Twenty pounds ago, when I was a young *cough* "leg" and attending the Basic Airborne Course, we lost a soldier in my squad - Specialist Campbell. He died of heat stroke during an early morning run. He died right in front of me - fell out of the run at the 3 mile mark. I remember one of the Black Hats yelling at me to get back in formation or I might be ejected from the course. Medics descended on Campbell so I got back into formation and continued the run.
Four hours later, we were told that he had died. At first, it was determined that severe dehydration caused him to have the stroke. But later, we learned that there had been a problem with his lungs.
That was the first training fatality that I witnessed. It was not the last.
Jarhead over at Red State Rant has an interesting post about the Marine recruit who drowned during training at Parris Island. It's not a cold-hearted post, but it is a window into the military world and the Marine recruit training in particular. We don't train our Marines and Soldiers to crochet sweaters. They are trained to close with the enemy and kill them, and there are inherent risks in that training. As much as we try to mitigate those risks, training for war is serious and (can be) dangerous business.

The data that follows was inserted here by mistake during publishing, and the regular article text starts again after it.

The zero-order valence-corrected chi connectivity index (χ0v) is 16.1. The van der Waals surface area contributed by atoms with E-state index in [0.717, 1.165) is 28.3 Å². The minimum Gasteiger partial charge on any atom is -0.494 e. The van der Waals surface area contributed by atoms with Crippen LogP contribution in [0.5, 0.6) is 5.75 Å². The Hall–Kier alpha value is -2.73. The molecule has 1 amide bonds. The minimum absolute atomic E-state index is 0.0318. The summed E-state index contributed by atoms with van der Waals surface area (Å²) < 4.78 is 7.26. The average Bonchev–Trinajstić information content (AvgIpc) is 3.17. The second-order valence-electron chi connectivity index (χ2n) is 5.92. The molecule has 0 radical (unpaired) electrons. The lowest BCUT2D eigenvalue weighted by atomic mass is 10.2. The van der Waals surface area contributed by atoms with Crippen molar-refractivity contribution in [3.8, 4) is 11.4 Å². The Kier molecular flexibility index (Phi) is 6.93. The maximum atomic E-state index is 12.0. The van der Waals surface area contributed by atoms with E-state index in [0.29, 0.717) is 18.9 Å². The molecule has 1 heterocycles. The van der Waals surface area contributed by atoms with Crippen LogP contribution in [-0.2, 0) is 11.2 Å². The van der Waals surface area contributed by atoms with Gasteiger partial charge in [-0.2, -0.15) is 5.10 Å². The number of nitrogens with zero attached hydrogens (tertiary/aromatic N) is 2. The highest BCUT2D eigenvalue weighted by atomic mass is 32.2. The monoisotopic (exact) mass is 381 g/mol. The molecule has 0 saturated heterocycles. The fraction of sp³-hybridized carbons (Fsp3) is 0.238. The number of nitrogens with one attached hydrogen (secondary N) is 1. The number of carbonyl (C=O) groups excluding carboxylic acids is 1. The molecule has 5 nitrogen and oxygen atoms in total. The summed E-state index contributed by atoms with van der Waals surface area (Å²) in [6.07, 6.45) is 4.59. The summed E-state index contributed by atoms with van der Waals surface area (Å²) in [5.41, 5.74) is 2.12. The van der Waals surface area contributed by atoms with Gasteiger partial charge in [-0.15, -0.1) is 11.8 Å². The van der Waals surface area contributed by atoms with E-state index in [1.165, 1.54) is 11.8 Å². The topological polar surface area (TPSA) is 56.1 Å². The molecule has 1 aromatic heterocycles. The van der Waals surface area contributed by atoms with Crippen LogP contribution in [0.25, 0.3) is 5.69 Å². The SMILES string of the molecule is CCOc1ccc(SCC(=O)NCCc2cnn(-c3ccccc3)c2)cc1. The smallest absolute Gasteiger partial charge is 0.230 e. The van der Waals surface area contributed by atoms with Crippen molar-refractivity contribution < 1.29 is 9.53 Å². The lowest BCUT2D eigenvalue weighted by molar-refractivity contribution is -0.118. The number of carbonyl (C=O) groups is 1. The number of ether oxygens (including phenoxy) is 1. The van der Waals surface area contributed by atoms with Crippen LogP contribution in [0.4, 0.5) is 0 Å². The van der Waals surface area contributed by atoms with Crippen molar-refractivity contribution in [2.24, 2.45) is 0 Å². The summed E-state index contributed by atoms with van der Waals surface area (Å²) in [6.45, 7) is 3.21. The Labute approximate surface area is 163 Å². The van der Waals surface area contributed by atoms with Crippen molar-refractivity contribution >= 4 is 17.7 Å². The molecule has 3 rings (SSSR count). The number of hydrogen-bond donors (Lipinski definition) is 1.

Why do we need Warriors ready to close with the enemy and kill them? Russ Vaughn has a new poem up at American Thinker on the subject of the benefits of War and having Warriors in response to those who claim that war never solved anything.